With so many people having fallen in love with polymer clay over the last couple of years (both making and wearing) have you ever thought of giving it a go yourself? You don't need to have any grand ambitions to turn it in to a business, you can simply produce items for your self or family or friends or strangers or....at this point you obviously enjoy it, have a storage issue and should probably consider selling in order to fund your new habit .
The good news is you really don't need much to get going. The first pair of earrings I made was using seven year old clay from my wedding invitations (a random colour I had bought at the time, not my final decision), grease proof paper, a wooden rolling pin (the horror!) and a bottle opener/corkscrew device as my round cutter. So pro. I have always enjoyed having a go at various crafty hobbies so had a few wee findings in and a set of tools from when I was getting into very basic jewellery making, mostly necklaces but I had purchased finding sets containing enough bits and pieces to make earrings as well as necklaces. If you're desperate to see that first pair scroll most of the way down my blog insta page to the lovely turqoise and pearl white marble semi circle dangles with birds attached :D
Ok where to begin? Buy yourself two or three colours of clay you like (avoid the temptation to buy any labelled as soft at this point), a wee pack of findings (depending on whether its's earrings, necklaces, brooches etc that you want to make) and some strong glue - I like Gorilla gel as it doesn't just pour out everywhere but every maker has their own preference, try whatever you have on hand and see how it goes.
If you have any small cutters on hand then great, if not, get creative like I did! Small lotion lids could be a great statement stud size, wee Lego blocks? save your feet from finding them first or just free style it and cut or mould shapes by hand.
Plastic or acrylic rolling pins are best but if you only have a wooden one then you can still use it, just make sure you put a sheet of greaseproof paper between the roller and the clay. Otherwise you get a big mess. A glass chopping board or tile is a great base, again if you don't have one to hand then another sheet of greaseproof paper to the rescue! Plastic or wooden boards will leave marks on your clay and cause it to stick. More big mess. Before you pop your shapes in the oven, if you are going to use jump rings as part of your design, remember to pierce a hole where you would be threading the connector/jump ring through, a cocktail stick is perfect for this. That grease proof paper you used during rolling? Put it on your oven tray, lay the ready to bake pieces on top and that way you will avoid a patchy matt/shiny back on your pieces. By the way, pay attention to the temperatures and timings for baking as they differ between clay brands, Fimo is particularly fussy about which colours can handle longer bakes, if you mix clay brands then somewhere in between usually works out well. Some ovens also run hotter or colder than the temp you set it to so with experience you will get used to your own settings and adjust bake times and temps accordingly.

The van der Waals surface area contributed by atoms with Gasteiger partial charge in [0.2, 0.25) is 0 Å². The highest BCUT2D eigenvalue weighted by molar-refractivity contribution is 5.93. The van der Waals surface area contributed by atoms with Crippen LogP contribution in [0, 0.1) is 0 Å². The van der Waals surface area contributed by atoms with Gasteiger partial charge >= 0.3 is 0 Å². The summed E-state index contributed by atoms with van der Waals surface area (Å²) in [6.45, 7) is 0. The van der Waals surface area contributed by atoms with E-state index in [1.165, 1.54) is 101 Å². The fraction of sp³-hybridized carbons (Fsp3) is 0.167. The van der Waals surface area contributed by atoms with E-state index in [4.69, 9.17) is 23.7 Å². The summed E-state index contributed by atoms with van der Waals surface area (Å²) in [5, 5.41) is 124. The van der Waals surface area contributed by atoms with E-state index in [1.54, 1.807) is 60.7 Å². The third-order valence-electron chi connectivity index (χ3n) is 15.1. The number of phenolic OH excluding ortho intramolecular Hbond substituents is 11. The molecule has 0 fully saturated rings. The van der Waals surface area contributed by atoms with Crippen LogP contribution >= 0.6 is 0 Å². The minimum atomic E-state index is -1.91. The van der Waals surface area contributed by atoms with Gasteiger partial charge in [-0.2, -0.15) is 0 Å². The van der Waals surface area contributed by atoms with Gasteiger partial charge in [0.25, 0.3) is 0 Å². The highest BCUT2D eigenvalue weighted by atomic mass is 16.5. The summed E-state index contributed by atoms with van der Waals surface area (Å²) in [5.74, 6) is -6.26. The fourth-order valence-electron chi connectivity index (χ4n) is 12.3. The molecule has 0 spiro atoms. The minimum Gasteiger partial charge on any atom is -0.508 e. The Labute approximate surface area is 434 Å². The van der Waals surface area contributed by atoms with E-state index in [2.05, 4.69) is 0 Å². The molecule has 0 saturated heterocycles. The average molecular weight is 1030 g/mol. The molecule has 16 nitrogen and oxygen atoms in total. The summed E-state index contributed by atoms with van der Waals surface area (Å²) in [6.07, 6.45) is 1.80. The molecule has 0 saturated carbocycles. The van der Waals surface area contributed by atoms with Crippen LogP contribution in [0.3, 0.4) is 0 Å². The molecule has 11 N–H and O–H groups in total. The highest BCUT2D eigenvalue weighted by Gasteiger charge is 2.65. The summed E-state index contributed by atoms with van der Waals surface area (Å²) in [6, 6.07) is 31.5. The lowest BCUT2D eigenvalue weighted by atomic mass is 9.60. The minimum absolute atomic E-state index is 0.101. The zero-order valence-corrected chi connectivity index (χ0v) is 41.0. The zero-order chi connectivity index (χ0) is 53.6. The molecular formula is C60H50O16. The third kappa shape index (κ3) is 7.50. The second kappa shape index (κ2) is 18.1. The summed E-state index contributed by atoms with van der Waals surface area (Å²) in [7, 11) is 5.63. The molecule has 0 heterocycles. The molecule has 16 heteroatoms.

If you're only making studs then you don't really need to worry about pliers but if you are quite partial to dangles (hello) then then opening and closing the jump rings by hand on the first few pairs won't be too bad depending on how soft or hard the metal is but if you keep going you'll want to get at least a couple of pairs. The two above I use the most, I think they're called chain nose and bent nose pliers and were bought as part of a set from Hobbycraft many moons ago.
There's a heck of a lot more detail to go into each process and also a whole load more tools and techniques I use now compared to that first pair I made so I will make this a multipart series and go a bit more in depth about each step. If you have any burning questions feel free to send them my way and I'll try and answer them or at least point you in the right direction.